|2||"The Big Push"||28 October 1985|
|In 1916 the platoon, now re-enforced, arrives at the Western Front in France. Among the new members are the German-born Wilhelm 'Kaiser' Schmidt, Dinny Gordon, 'Pudden' Parsons, Lewis-gunner 'Bluey' and Privates Upton and Morrissey. In France, Cleary soon proves himself an expert 'scrounger' and distributor of stolen goods. In London, Australian journalist Keith Murdoch, who had been at Gallipoli, meets with British War Secretary Lloyd George who has a dislike of British Army commander Douglas Haig. During a raid on the German lines, Morrissey is killed and Barrington proves his leadership skill. In July, the platoon take part in the Somme Campaign at Pozières. The attack breaks down in confusion, forcing Barrington and Flanagan to assume leadership roles. Behind the lines, Haig informs Murdoch that the Germans have concentrated all of their reserve artillery on the Pozières sector in an effort to contain the Australians. The platoon suffers heavy losses, and Upton is killed trying to warn the platoon's relief, and Collins suffers from shell-shock. After a long battle, the dazed and traumatised survivors stagger back to the rear.|
|3||"The Devils Arithmetic"||29 October 1985|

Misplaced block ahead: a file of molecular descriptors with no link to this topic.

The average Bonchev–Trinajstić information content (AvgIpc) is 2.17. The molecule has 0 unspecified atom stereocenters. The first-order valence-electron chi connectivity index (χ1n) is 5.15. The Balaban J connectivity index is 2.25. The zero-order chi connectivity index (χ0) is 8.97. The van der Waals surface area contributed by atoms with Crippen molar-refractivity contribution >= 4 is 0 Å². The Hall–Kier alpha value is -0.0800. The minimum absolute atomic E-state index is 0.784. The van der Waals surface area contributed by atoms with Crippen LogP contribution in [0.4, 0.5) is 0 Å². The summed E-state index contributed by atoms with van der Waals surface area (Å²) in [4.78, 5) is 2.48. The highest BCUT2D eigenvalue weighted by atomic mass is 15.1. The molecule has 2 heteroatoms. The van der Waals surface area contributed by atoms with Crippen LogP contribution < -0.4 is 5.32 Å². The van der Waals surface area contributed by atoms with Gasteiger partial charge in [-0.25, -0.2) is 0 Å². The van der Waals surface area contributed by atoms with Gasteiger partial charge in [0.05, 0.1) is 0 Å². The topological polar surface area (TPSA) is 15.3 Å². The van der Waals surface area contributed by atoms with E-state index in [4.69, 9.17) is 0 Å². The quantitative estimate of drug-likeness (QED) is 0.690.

|As the debate in Australia over conscription causes bitter political and social divisions, the platoon are sent back into the Somme sector, now bogged down in the cold and mud of winter. Max Earnshaw arrives as a new lieutenant and initially proves to be a less-than-inspiring officer. By 1917, the Allied High Command plan new offensives to break the Hindenburg Line. The platoon takes part in the Allied attacks at Arras, where Sgt McArthur is killed and Pudden deserts, and is then given a spell of leave in Blighty. Back in France, Armstrong is sent home on psychiatric grounds and is replaced by the unpopular Captain Young. Pudden is later found hiding out among a group of deserters and agrees to return to his unit. The platoon then takes part in a new offensive at Passchendaele, where Young proves himself incompetent, Barrington is badly wounded, Gordon deserts after murdering several German prisoners, and Lt. Earnshaw is blinded by a shell. Meanwhile, Lloyd George has lost all faith in Haig (who is nevertheless promoted to the rank of field marshal by King George V). At a field hospital, Kate manages to save a desperately wounded Barrington.|